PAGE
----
Begin with a face, this casting pool set in bone,
——-where the other faces graze the surface
and slide, and who remembers what it was to begin,
——-who back then, if anyone, we were.
Always the shroud of a stranger across the chill
——-of the looking glass, and I am looking more
and more like my father and know I never get there.
——-The face on television says, we should open
our borders to Christians only, and somewhere a lonely man
——-says, yes, I feel that way. And one flame
flows into another, and who can tell them apart.
——-Who has not filled the empty holy landscape
of the margins. Everywhere the smoke of cities
——-and exclusionary spaces, where if you knock
the bodies on video feeds they sound like glass.
——-What a sound bite needs is a larger story with small
and smaller pieces, a girl, say, who stares
——-into the camera before the pan and fade,
though we know she is out there, the face among faces,
——-the Eucharist of imagined life.
Let me begin again. Time is priceless,
——-and we are always in the middle
of some covert conflict somewhere, caught
——-in the river of thousands pouring into thousands,
gathering in the makeshift city of widows
——-and tents, and there are limits to a body,
a nation, a sea. There are rivers drawn as mirages are
——-across the names of other waters,
and what is the use of words and images that come
——-so far and no farther, of the protest
song and broken camera abandoned in the sand.
——-Whose grains are these in the storm
blown back across our footsteps,
——-where the new planes carry their payload,
undetected, and have no people in them.
——-The words Christian or fire or covert conflict
have no people either, only jaws
——-to consume the bread of imagined life.
And as we talk, the body of us, in us, divides—
——-it must—longing to be whole.
Long ago they cut my father’s body open to accept
——-the harvest of a stranger’s heart.
When he woke, the hospital room smelled of chrome
——-and disinfectant, and he thought,
surely this is paradise, and his palpitations
——-spiked. Somewhere there is a flashlight
in the tunnel of your chest, a voice that cries,
——-who’s there, and no one answers. In time,
it says less and less, camouflaged in fibers;
——-the beam dims; words go deaf; the gape
of the ribcage swallows the Eucharist
——-in silence. Who is left to say where the stranger
draws its boundaries. Vein after vein
——-nets the vital muscle, and even the blood
of the incision is, as they say, connective tissue.
——-The bruise shade of the liver,
the spleen, the thyroid that is an outpost of the brain,
——-they are all braided like strangers
at the foot of a tower on fire. Like anger
——-flowing into anger and who can tell them apart.
America has no face. Or none I know. Let me begin again.
——-It is neither driver nor the mother
on the bus who pulls the string, not the chime,
——-not the echo, never the house
particular with debt and pills and bad news
——-from Ferguson or Beirut or some such holy land,
and the candidate who would wear our features says,
I open my heart, but homes are homes,
and I turn on him and lock my door behind me.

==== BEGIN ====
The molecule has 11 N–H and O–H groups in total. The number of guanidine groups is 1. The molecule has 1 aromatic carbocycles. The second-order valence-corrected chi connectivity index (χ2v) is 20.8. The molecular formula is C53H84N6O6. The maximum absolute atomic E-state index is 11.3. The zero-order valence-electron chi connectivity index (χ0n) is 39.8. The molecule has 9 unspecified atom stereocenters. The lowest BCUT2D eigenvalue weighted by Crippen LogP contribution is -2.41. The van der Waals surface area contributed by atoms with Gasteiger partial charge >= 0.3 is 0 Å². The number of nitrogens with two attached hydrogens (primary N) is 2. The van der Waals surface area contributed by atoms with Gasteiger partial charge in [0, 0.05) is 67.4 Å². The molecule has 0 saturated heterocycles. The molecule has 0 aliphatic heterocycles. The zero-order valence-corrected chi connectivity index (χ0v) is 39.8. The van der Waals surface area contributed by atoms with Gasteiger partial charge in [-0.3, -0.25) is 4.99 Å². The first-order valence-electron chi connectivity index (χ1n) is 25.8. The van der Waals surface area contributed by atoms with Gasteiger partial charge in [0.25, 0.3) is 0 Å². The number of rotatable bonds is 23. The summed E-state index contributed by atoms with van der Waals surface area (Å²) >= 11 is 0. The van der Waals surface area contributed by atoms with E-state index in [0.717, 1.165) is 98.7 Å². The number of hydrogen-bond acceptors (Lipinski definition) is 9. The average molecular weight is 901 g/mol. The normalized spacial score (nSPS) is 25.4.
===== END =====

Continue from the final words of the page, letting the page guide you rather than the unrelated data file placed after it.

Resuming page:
——-A Christian nation has no Christ,
and Christ no nation. Or none I know. I am looking
——-for a better song. I cast my vote
into the water to watch it slice across the larger picture.
——-One nation under God, a child says.
Beneath her hand, the anonymity of the personal,
——-the vital muscle, the fist, the first
to fear, the last to explain. Lord of the body,
——-peerless, eyeless, compelled.
I search the names on the ballot for the nameless.
——-I make my pledge.
To judge another’s words by what we know about the speaker
——-is to know neither speaker nor word.
So says a schoolbook a boy finds boring
——-and then he gets a beating from two strangers,
and as he hangs by his hair in the grasp of one,
——-he says nothing, he is losing faith in words,
he goes home and, once again, nothing, and over dinner,
——-nothing, and night after night, he lies
awake, and nothing comes. I am looking for a better song,
——-the kind that moves across the borders
in the old language. Or wades against the water
——-beneath the guns of the lookout, and what remains is
the vast unfathomed reaches of a sky. I am sorry
——-for everything I did and did not do,
I told my father in the end, and he was confused.
——-I still see that face among the many he wore,
buried in a music I could not hear, and I needed
——-my own to hear it. It felt enormous, this tune, and I
was small and smaller, and he was crossing over,
——-and he looked at me, my grief, as if it were a stranger.
In the song of the Eucharist of imagined life,
——-a girl stares into the camera, and the liquidation
of eyes and money spills from the anonymity
——-of the personal into the great collection plate.
Protesters take their guitars to the river, and one
——-tune flows into another, and whatever music does
and does not do, the girl who sings feels small and smaller,
——-and who are we to know. Somewhere
a theorist is writing a paper and feels it too: the longing
——-for greater detail, larger scope. Somewhere
a man eats the bread and feels absolved and little
——-changes or all things small and who are we to know.
Begin with a face. Yours or another’s. Little changes
——-gather downstream, beneath the eyes, and they have seen it,
the power of a song, how it just might pull a body through
——-the mirror, out some painful story or door,
into another. The refugees’ song carries something
——-of language over the river, and the river closes behind them
like a wound. It forgets. And in the song you hear it
——-running. And sometimes in their eyes, you see.
The Image archive is supported in part by an award from the National Endowment for the Arts.